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Covid-19, BS-VI transition take toll on automobile wholesale in March

The country’s largest two-wheeler maker Hero MotoCorp reported a 42% drop in sales during the month to 334,647 units of motorcycles and scooters. The company was already under pressure due to excess BS-IV inventory in the system, which it had to sell before 31 March. Production was further curtailed due to plant closures because of the nation-wide lockdown.

, ET Bureau|
Last Updated: Apr 02, 2020, 04.30 PM IST
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Mumbai: March was a washout month for the Indian automobile industry. Sales crashed across categories due to weak consumer sentiment and lower production on account of the transition from BSIV to BSVI emission standards and the nationwide lockdown to counter the Covid-19 pandemic.

The country’s largest two-wheeler maker Hero MotoCorp reported a 42% drop in sales during the month to 334,647 units of motorcycles and scooters. The company was already under pressure due to excess BS-IV inventory in the system, which it had to sell before 31 March. Production was further curtailed due to plant closures because of the nation-wide lockdown.

“In March 2020, the auto industry and the entire global economy has been faced with an unprecedented disruption, owing to the novel coronavirus. The COVID-19 has resulted in interrupted supply chains, halted production and lock-down, leading to no retails,” the company said in a media release.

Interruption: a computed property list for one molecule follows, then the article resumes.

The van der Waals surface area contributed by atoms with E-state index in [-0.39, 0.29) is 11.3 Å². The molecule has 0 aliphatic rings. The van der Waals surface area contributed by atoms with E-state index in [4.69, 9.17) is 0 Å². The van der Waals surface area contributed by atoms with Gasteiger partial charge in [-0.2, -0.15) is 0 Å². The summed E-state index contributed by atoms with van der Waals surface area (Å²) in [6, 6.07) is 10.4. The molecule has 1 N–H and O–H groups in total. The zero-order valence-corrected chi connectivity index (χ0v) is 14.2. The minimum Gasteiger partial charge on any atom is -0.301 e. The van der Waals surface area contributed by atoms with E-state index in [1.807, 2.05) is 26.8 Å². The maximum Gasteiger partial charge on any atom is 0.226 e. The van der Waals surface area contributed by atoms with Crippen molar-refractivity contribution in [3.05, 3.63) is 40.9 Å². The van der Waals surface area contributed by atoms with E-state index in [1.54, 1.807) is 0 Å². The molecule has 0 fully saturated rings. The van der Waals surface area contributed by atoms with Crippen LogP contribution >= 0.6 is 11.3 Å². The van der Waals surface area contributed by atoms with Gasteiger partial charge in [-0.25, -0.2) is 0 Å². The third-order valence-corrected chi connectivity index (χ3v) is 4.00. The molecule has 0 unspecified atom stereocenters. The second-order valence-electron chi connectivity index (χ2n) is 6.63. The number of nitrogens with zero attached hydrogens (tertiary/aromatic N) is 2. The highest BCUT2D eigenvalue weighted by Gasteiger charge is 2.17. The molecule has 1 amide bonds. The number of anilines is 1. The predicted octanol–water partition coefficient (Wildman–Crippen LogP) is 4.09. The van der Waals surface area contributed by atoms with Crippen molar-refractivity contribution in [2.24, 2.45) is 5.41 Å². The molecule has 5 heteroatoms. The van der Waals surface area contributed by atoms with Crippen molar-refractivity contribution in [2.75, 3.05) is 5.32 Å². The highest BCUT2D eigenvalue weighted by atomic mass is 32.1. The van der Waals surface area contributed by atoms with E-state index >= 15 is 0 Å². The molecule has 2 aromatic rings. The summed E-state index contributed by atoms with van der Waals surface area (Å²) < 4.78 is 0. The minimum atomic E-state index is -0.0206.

Indian automotive manufacturers report wholesale numbers, which are sales to dealers and not the end sale to customers.

Premium motorcycle maker Royal Enfield too reported a similar fall of 41% over March 2019 to 35,814 units. The drop at TVS Motor Company was more severe at 55%. The company sold 144,739 units of motorcycles and scooters in March.

Company Mar-20 Mar-19 Change
Hero MotoCorp 334,647 581,279 -42.4
Royal Enfield 35,814 60,831 -41.1
Honda Cars India 3,697 17,202 -78.5
TVS Motor Company 144,739 325,323 -55.5
Ashok Leyland 2,179 21,535 -89.9


Japanese carmaker Honda’s India unit reported an almost 80% drop to 3,697 units during the last month.

“As is known, the last financial year was the most challenging for the automotive industry because of economic slowdown, poor consumer sentiment clubbed with transition challenges to BSVI,” said Rajesh Goel, senior vice president and director, sales and marketing, Honda Cars India Ltd. “In spite of the lockdown in March, we were able to almost achieve our annual business plan and also successfully liquidate the BS-4 stocks from the network.”

Leading commercial vehicles maker Ashok Leyland, meanwhile, reported a massive 90% drop in sales 2,179 units. Commercial vehicle makers were already facing slow sales due to an economic downturn and heavy price increases due to technology changes to comply with newer regulations.
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